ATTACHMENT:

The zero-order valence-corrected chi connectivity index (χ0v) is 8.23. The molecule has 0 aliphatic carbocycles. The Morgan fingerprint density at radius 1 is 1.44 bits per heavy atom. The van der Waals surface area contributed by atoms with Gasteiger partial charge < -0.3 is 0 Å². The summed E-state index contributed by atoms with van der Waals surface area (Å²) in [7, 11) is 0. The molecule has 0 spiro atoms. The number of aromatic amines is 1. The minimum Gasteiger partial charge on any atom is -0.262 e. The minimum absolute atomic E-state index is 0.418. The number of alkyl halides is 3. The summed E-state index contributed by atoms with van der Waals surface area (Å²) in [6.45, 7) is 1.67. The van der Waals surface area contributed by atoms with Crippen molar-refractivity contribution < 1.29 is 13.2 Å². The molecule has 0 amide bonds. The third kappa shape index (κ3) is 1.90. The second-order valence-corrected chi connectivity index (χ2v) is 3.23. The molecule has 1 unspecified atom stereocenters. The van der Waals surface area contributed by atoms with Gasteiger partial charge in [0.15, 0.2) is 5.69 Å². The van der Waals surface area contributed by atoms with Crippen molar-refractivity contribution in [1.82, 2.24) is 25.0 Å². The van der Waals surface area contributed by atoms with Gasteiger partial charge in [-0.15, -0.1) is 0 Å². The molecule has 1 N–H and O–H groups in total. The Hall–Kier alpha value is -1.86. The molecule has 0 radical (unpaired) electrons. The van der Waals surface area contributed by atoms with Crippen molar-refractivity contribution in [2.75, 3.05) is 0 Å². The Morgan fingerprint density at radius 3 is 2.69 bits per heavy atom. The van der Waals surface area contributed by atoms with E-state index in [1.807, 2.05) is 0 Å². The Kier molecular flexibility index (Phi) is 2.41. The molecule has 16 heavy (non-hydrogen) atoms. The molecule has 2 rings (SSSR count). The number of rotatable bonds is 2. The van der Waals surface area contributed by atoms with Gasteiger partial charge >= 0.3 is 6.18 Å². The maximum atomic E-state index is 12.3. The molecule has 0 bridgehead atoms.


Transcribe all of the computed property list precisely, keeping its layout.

The zero-order valence-corrected chi connectivity index (χ0v) is 8.23. The molecule has 0 aliphatic carbocycles. The Morgan fingerprint density at radius 1 is 1.44 bits per heavy atom. The van der Waals surface area contributed by atoms with Gasteiger partial charge < -0.3 is 0 Å². The summed E-state index contributed by atoms with van der Waals surface area (Å²) in [7, 11) is 0. The molecule has 0 spiro atoms. The number of aromatic amines is 1. The minimum Gasteiger partial charge on any atom is -0.262 e. The minimum absolute atomic E-state index is 0.418. The number of alkyl halides is 3. The summed E-state index contributed by atoms with van der Waals surface area (Å²) in [6.45, 7) is 1.67. The van der Waals surface area contributed by atoms with Crippen molar-refractivity contribution < 1.29 is 13.2 Å². The molecule has 0 amide bonds. The third kappa shape index (κ3) is 1.90. The second-order valence-corrected chi connectivity index (χ2v) is 3.23. The molecule has 1 unspecified atom stereocenters. The van der Waals surface area contributed by atoms with Gasteiger partial charge in [0.15, 0.2) is 5.69 Å². The van der Waals surface area contributed by atoms with Crippen molar-refractivity contribution in [1.82, 2.24) is 25.0 Å². The van der Waals surface area contributed by atoms with Gasteiger partial charge in [-0.15, -0.1) is 0 Å². The molecule has 1 N–H and O–H groups in total. The Hall–Kier alpha value is -1.86. The molecule has 0 radical (unpaired) electrons. The van der Waals surface area contributed by atoms with Crippen molar-refractivity contribution in [2.75, 3.05) is 0 Å². The Morgan fingerprint density at radius 3 is 2.69 bits per heavy atom. The van der Waals surface area contributed by atoms with E-state index in [1.807, 2.05) is 0 Å². The Kier molecular flexibility index (Phi) is 2.41. The molecule has 16 heavy (non-hydrogen) atoms. The molecule has 2 rings (SSSR count). The number of rotatable bonds is 2. The van der Waals surface area contributed by atoms with Gasteiger partial charge >= 0.3 is 6.18 Å². The maximum atomic E-state index is 12.3. The molecule has 0 bridgehead atoms.